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S. N. Kiely, J. Kanaris, M. J. Murphy, L. C. Giummarra, A. Mortimer, D. P. Crewther, S. G. Crewther; The Effects of Temporal Luminance Modulation on Compensation to Defocus. Invest. Ophthalmol. Vis. Sci. 2010;51(13):1734.
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Recent research has demonstrated a myopic shift in compensation to positive and negative lens induced defocus (LID) in the presence of low frequency ramped flicker. This study investigated a new method of temporal modulation of the environment via light emitting diodes at varying frequencies under asymmetric Fast ON (perceptual darkening) or Fast OFF (perceptual brightening) light profiles. The aim of this study was to assess the effect of this reversible paradigm at different frequencies on refractive state and ocular growth.
166 chicks were randomly assigned to either Fast ON/Slow OFF or Fast OFF/Slow ON flickering light profiles at a frequency of 1 or 4 Hertz or a standard 12/12 hour light cycle. Chicks were fitted with ±10D lenses or no lens and raised days 5-9 under one of each of the lighting conditions. Biometry (Retinoscopy & A-Scan Ultrasonogrpahy) was performed at day 9 post-hatching and eyes were then prepared for immunohistochemistry.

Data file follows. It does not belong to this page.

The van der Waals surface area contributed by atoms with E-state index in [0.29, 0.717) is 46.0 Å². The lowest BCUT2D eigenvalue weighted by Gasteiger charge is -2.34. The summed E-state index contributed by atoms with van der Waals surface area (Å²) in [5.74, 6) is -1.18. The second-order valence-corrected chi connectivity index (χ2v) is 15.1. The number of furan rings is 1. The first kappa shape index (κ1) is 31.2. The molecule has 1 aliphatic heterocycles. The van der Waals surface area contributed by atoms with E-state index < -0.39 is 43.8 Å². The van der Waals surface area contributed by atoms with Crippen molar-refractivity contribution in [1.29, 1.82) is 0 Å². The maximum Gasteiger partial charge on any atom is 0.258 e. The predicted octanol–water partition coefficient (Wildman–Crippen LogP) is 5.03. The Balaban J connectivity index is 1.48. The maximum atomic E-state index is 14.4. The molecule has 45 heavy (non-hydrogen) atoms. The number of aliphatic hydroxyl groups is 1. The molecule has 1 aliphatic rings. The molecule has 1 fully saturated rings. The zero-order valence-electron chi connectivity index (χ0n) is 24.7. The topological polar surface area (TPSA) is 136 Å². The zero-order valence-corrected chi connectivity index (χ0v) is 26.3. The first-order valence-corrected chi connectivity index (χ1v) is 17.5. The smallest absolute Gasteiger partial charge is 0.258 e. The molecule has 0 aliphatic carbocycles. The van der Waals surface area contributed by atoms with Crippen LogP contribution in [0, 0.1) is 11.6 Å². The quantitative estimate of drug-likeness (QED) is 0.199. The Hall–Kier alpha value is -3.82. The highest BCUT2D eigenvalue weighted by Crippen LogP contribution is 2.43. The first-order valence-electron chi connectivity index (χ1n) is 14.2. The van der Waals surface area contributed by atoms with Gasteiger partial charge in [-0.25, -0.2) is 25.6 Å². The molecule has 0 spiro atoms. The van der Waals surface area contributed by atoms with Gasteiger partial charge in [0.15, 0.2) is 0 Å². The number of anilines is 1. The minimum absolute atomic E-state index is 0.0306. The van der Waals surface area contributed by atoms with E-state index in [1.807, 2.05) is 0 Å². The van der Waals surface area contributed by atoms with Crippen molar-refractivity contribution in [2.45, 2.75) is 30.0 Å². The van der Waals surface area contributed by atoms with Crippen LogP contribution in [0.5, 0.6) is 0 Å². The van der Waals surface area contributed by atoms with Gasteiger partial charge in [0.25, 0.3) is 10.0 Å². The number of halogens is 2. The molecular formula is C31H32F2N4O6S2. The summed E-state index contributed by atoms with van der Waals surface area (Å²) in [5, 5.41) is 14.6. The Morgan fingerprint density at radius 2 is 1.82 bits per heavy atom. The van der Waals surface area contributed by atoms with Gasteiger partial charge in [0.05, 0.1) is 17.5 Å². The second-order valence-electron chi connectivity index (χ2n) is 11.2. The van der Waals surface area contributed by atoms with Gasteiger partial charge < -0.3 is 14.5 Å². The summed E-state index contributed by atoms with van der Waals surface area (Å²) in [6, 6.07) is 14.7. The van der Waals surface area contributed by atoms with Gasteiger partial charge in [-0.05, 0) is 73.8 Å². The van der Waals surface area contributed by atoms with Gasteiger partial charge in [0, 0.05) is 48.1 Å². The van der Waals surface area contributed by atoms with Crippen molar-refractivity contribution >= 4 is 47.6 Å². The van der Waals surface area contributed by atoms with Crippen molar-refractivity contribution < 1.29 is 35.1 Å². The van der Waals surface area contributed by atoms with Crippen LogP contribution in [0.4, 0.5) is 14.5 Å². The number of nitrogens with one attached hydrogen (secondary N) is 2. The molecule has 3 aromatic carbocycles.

A significant effect of frequency (particularly 1 Hz) and of lens on compensation to LID was observed. A significant effect of light on refraction was observed as well as a significant interaction effect of light, lens and frequency; however no significant difference between the Fast ON and Fast OFF paradigms occurred for other measures of ocular dimensions. Alterations of growth patterns occurred in the presence of defocus as no lens eyes showed little change.
Low frequency flicker is sufficient to induce a myopic shift in refractive compensation in the presence of LID. The small difference between the effects of Fast OFF and Fast ON suggest that the transient temporally ramped flicker itself rather than the direction of movement of the sawtooth light profile is more important in inducing a refractive response. This highlights the importance of the photoreceptors in coding for changes in luminance as well as driving changes in ionic and fluid movement across the entire retina. The difference in the pattern of growth between the frequencies indicates a time dependency in the ability of the outer retina to convert changes in ion flow into a meaningful growth response.
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